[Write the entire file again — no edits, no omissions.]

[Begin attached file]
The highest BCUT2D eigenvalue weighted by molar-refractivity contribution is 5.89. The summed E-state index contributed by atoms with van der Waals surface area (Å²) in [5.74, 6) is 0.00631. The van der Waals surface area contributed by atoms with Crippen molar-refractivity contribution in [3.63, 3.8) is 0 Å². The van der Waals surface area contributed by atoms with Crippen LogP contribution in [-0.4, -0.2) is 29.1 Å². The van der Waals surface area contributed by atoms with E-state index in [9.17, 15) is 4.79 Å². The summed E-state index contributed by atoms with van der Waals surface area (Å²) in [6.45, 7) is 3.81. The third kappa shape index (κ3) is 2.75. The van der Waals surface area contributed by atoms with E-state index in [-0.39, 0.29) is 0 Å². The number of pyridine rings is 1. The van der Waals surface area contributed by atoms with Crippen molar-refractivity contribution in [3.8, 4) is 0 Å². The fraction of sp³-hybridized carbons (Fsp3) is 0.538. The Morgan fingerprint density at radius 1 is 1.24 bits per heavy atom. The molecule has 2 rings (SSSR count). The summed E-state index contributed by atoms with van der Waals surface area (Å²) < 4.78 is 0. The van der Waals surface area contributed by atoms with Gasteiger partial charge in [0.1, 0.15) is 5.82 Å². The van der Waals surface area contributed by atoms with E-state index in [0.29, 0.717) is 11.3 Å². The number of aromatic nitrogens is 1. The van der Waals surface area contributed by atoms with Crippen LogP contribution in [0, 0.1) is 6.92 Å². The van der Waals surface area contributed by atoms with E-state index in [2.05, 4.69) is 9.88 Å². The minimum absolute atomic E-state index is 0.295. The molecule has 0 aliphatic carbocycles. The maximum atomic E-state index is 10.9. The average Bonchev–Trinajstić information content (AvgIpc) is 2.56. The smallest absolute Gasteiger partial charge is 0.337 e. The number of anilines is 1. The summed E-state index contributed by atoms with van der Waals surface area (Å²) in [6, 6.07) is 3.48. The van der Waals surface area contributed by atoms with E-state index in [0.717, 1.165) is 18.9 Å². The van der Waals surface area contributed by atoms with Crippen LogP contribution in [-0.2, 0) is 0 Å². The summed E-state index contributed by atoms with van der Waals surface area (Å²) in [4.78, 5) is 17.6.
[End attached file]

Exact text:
The highest BCUT2D eigenvalue weighted by molar-refractivity contribution is 5.89. The summed E-state index contributed by atoms with van der Waals surface area (Å²) in [5.74, 6) is 0.00631. The van der Waals surface area contributed by atoms with Crippen molar-refractivity contribution in [3.63, 3.8) is 0 Å². The van der Waals surface area contributed by atoms with Crippen LogP contribution in [-0.4, -0.2) is 29.1 Å². The van der Waals surface area contributed by atoms with E-state index in [9.17, 15) is 4.79 Å². The summed E-state index contributed by atoms with van der Waals surface area (Å²) in [6.45, 7) is 3.81. The third kappa shape index (κ3) is 2.75. The van der Waals surface area contributed by atoms with E-state index in [-0.39, 0.29) is 0 Å². The number of pyridine rings is 1. The van der Waals surface area contributed by atoms with Crippen molar-refractivity contribution in [3.8, 4) is 0 Å². The fraction of sp³-hybridized carbons (Fsp3) is 0.538. The Morgan fingerprint density at radius 1 is 1.24 bits per heavy atom. The molecule has 2 rings (SSSR count). The summed E-state index contributed by atoms with van der Waals surface area (Å²) < 4.78 is 0. The van der Waals surface area contributed by atoms with Gasteiger partial charge in [0.1, 0.15) is 5.82 Å². The van der Waals surface area contributed by atoms with E-state index in [0.29, 0.717) is 11.3 Å². The number of aromatic nitrogens is 1. The van der Waals surface area contributed by atoms with Crippen LogP contribution in [0, 0.1) is 6.92 Å². The van der Waals surface area contributed by atoms with E-state index in [2.05, 4.69) is 9.88 Å². The minimum absolute atomic E-state index is 0.295. The molecule has 0 aliphatic carbocycles. The maximum atomic E-state index is 10.9. The average Bonchev–Trinajstić information content (AvgIpc) is 2.56. The smallest absolute Gasteiger partial charge is 0.337 e. The number of anilines is 1. The summed E-state index contributed by atoms with van der Waals surface area (Å²) in [6, 6.07) is 3.48. The van der Waals surface area contributed by atoms with E-state index in [0.717, 1.165) is 18.9 Å². The van der Waals surface area contributed by atoms with Crippen LogP contribution in [-0.2, 0) is 0 Å². The summed E-state index contributed by atoms with van der Waals surface area (Å²) in [4.78, 5) is 17.6.